PHOTO COURTESY OF MARGIE SIMMS
West Hawaii donkeys, also known as "Kona nightingales," live wild in the dry lands north of Kailua-Kona. Soon they will be confined to a multiacre paddock to keep them from getting killed on Queen Kaahumanu Highway.
Wandering Big IsleKAILUA-KONA >> The end of the open range is coming for North Kona's wild donkey population. Civilization, in the form of a highway full of cars, has become too big a menace.
donkeys will be
put out to pasture
By Rod Thompson
With the growth of West Hawaii and an increase in traffic, many donkeys are being killed on Queen Kaahumanu Highway north of Kailua-Kona. People are also being injured and sometimes killed, most recently a motorcyclist who died when he hit a donkey in the dark about 8 p.m. on Sept. 17.
The Donkey Committee, composed of government and private agencies, landowner Kamehameha Schools and several lessees, has decided to create a fenced paddock on the mauka side of the highway at Kaupulehu, said Roger Harris, manager of 7,000 acres leased from Kamehameha Schools by PIA Kona LP.
The size of the paddock is undecided, but it will be at least 10 acres and will be near the highway so motorists can stop and look at the donkeys, Harris said.
Donkeys have roamed wild in the land division of Kaupulehu, 15 miles north of Kailua-Kona, since the end of World War II when they were released from their duties as coffee farm crop carriers, said Fred Duerr, committee chairman and general manager of the Kona Village Resort.
Of hundreds of donkeys that once lived throughout Kona, only 33 now live in Kaupulehu, Duerr said.
Some portion of those will be kept in the paddock, while the remainder will be removed to other Kamehameha Schools land in South Kona, Harris said. The Donkey Committee hopes to have the paddock ready by March.
"It's sort of a sad day," Harris said, but leaving them to cross the highway, usually at dawn or dusk when lighting is bad, is too dangerous.
Duerr has worked at the Kona Village since the 1960s. He remembered stories from prewar Kona, when every family had a donkey, which was a family pet as well as a beast of burden.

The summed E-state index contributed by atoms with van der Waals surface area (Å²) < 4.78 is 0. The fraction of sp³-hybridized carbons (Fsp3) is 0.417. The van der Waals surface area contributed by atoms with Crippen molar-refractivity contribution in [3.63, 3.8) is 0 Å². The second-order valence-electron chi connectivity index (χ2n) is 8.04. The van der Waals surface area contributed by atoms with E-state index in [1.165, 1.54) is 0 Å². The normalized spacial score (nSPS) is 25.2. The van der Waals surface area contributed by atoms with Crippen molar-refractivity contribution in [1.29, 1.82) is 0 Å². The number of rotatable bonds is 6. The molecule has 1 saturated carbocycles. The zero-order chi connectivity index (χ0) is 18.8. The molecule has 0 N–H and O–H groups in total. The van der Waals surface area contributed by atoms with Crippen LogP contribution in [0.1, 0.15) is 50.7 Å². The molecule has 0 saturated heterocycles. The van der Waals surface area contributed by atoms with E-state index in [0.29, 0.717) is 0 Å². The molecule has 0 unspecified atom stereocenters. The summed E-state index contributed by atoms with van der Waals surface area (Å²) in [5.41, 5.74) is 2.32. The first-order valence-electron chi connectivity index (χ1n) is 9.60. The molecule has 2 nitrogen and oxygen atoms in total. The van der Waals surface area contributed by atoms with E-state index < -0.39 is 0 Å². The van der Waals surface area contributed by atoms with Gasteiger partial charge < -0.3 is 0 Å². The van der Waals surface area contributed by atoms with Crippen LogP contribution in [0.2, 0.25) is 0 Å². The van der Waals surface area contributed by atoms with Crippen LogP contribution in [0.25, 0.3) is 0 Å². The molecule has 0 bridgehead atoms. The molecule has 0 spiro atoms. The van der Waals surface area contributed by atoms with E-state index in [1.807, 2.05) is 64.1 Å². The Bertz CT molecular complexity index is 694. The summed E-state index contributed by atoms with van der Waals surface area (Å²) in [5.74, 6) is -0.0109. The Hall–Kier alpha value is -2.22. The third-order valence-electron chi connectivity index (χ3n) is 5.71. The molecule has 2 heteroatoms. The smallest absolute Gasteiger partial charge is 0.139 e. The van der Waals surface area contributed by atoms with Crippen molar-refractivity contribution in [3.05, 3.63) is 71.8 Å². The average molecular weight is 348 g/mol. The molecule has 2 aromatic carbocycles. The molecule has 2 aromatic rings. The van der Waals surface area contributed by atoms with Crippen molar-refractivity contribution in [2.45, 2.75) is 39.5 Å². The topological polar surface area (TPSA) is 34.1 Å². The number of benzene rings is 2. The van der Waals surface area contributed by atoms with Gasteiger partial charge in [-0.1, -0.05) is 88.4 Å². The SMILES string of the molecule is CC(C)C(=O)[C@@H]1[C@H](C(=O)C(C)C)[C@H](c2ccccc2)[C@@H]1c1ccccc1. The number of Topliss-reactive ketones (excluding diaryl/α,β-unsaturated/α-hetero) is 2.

Since a family could usually afford only one animal, the donkeys were lonely and would bray at night to donkeys at other farms scattered across the hillsides, Duerr said. The nighttime braying earned them the name "Kona nightingales."
After World War II, war surplus jeeps became so common that families stopped keeping donkeys, he said.
Duerr warned state officials about potential donkey problems before Kaahumanu Highway opened in the 1970s, but the danger was low because cars were few.
As cars increased, officials put cinders in the bottom of large culverts under the highway and food inside the culverts to entice donkeys into and through them. The donkeys ate the food but returned to the open air to cross the highway.
Kona Village, the original development in the dry Kaupulehu lands, has supplied water for the donkey for years, Duerr said. Since Hualalai Development Co. started work on nine additional holes at its golf course in the area, the potential for problems has increased, Harris said.
The Donkey Committee asked the state to put a fence along the highway, but the state said that could create legal problems. So the donkeys will be limited to the new paddock.
"We love them. We like them to roam," Duerr said. But those days are over.
County of Hawaii
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